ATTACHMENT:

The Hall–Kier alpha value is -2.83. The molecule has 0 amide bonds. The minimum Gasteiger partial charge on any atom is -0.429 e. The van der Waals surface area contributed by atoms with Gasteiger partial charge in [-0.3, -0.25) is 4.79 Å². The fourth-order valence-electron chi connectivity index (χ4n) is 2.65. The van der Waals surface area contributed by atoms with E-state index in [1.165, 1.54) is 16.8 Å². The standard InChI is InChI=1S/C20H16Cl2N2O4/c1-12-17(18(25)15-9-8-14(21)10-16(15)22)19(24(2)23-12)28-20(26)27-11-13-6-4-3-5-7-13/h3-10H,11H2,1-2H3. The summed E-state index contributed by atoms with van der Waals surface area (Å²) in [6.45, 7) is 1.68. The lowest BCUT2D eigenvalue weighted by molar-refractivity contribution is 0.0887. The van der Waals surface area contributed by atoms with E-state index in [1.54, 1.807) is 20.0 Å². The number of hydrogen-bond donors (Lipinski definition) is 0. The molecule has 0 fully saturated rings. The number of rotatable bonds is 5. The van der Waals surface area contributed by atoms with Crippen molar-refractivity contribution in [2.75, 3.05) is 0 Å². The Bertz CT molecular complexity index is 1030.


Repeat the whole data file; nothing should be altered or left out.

The Hall–Kier alpha value is -2.83. The molecule has 0 amide bonds. The minimum Gasteiger partial charge on any atom is -0.429 e. The van der Waals surface area contributed by atoms with Gasteiger partial charge in [-0.3, -0.25) is 4.79 Å². The fourth-order valence-electron chi connectivity index (χ4n) is 2.65. The van der Waals surface area contributed by atoms with E-state index in [1.165, 1.54) is 16.8 Å². The standard InChI is InChI=1S/C20H16Cl2N2O4/c1-12-17(18(25)15-9-8-14(21)10-16(15)22)19(24(2)23-12)28-20(26)27-11-13-6-4-3-5-7-13/h3-10H,11H2,1-2H3. The summed E-state index contributed by atoms with van der Waals surface area (Å²) in [6.45, 7) is 1.68. The lowest BCUT2D eigenvalue weighted by molar-refractivity contribution is 0.0887. The van der Waals surface area contributed by atoms with E-state index in [1.54, 1.807) is 20.0 Å². The number of hydrogen-bond donors (Lipinski definition) is 0. The molecule has 0 fully saturated rings. The number of rotatable bonds is 5. The van der Waals surface area contributed by atoms with Crippen molar-refractivity contribution in [2.75, 3.05) is 0 Å². The Bertz CT molecular complexity index is 1030.